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January 24, 2012
By Jennifer Grigg


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Jan. 24, 2012 – The first part of our course began Friday night with a group of 12 victims, (oops – I mean learners) and two instructors in attendance. This was the theory portion of our training and it involved watching a PowerPoint presentation (I can hear you all groaning, but it wasn’t that bad) and practising all of the required knots (that beloved family of figure eight knots and then some . . . 12 in total, if I remember correctly. Or maybe it was only 11 – the 12th one was probably just the one in my stomach over not really knowing what I had gotten myself in to!).

Jan. 24, 2012 – The first part of our course began Friday night with a group of 12 victims, (oops – I mean learners) and two instructors in attendance. This was the theory portion of our training and it involved watching a PowerPoint presentation (I can hear you all groaning, but it wasn’t that bad) and practising all of the required knots (that beloved family of figure eight knots and then some . . . 12 in total, if I remember correctly. Or maybe it was only 11 – the 12th one was probably just the one in my stomach over not really knowing what I had gotten myself in to!). The instructors were so awesome; they even let us try tying a figure eight on a bight in a bucket of ice-filled freezing cold water! What fun!!

All kidding aside, the videos that we watched as part of the PowerPoint presentation were some that I guarantee will stay with me forever. I had seen some of the footage before when I did the dive rescue course (the course we originally trained under years ago) and felt the same sense of shock and disbelief watching them this time – the only difference being I’m a mom to two daughters now, so it hit home on an even deeper level.

It really is amazing what the body can do on its own to preserve itself when immersed in cold water, however, as any member of a fire department that does ice water rescue knows, it can only do so much for so long. There is a time limit and our hope is that we can get there before that time runs out.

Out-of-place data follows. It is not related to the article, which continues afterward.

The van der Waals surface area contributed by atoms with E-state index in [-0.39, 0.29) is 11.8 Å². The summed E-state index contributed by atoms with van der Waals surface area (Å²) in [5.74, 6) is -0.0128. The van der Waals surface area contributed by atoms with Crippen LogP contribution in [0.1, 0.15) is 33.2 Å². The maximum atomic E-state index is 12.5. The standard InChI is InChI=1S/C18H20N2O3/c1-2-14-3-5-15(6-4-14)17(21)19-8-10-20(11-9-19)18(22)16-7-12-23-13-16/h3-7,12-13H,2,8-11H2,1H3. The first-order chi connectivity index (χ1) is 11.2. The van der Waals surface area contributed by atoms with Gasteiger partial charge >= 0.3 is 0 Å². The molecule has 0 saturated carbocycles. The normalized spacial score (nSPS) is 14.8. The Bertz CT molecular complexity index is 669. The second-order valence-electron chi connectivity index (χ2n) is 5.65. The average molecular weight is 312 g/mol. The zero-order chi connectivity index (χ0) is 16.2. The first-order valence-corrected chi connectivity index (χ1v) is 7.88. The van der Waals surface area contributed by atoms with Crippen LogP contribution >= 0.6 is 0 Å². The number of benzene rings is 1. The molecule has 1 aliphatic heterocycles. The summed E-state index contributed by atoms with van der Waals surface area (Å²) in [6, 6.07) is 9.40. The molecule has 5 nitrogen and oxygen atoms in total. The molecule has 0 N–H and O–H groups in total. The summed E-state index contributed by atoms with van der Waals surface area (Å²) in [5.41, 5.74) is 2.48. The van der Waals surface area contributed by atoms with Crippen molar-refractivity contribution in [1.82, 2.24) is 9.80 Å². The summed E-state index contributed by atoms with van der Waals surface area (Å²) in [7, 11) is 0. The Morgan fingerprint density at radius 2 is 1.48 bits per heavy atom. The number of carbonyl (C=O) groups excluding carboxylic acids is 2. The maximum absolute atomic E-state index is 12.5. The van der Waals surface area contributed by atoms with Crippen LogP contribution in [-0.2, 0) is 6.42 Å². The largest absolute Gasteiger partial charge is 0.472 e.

Something else I took away from Friday night was that there’s something known as the 1-10-1 rule, and it means that once you’ve gone into cold water, you have one minute to catch your breath and calm yourself down, you then have 10 minutes of meaningful movement before your fingers, arms and legs are ineffective, and then approximately one hour before becoming unconscious due to hypothermia.

You can read more about it and the research done by Dr. Gordon Giesbrecht (“Professor Popsicle”) on the Cold Water Boot Camp website: http://www.coldwaterbootcamp.com/pages/1_10_60v2.html. The videos are fascinating and I highly recommend watching them.

I also learned that the key to surviving in cold water is wearing your PFD, because the goal is to keep your face and head out of the water until you can self-rescue or get rescued. There are many people out there who think they don’t need to wear one because they can swim, but if you’re immersed in cold water, that PFD may be the one thing that will save your life.

I personally found the Friday night theory portion of the course incredibly effective and a powerful reminder that ice-water rescue isn’t about just getting in, getting the victim and getting out. There are many variables that come into play (as with any rescue situation) but with the added risk of being on ice that could potentially give way at any time. Despite the fact that rescuers will have the proper PPE on to perform the rescue (immersion suits, PFDs, helmets, etc.), an unexpected plunge into the cold water by any or all of the team further complicates any rescue attempt.

This is precisely why we practise, train, learn and adopt new techniques, so that when the unexpected happens to someone out on the ice or in the water, we have the tools and skills to get them to safety.

Why else would someone who is always cold sign up for an ice-water rescue course?!

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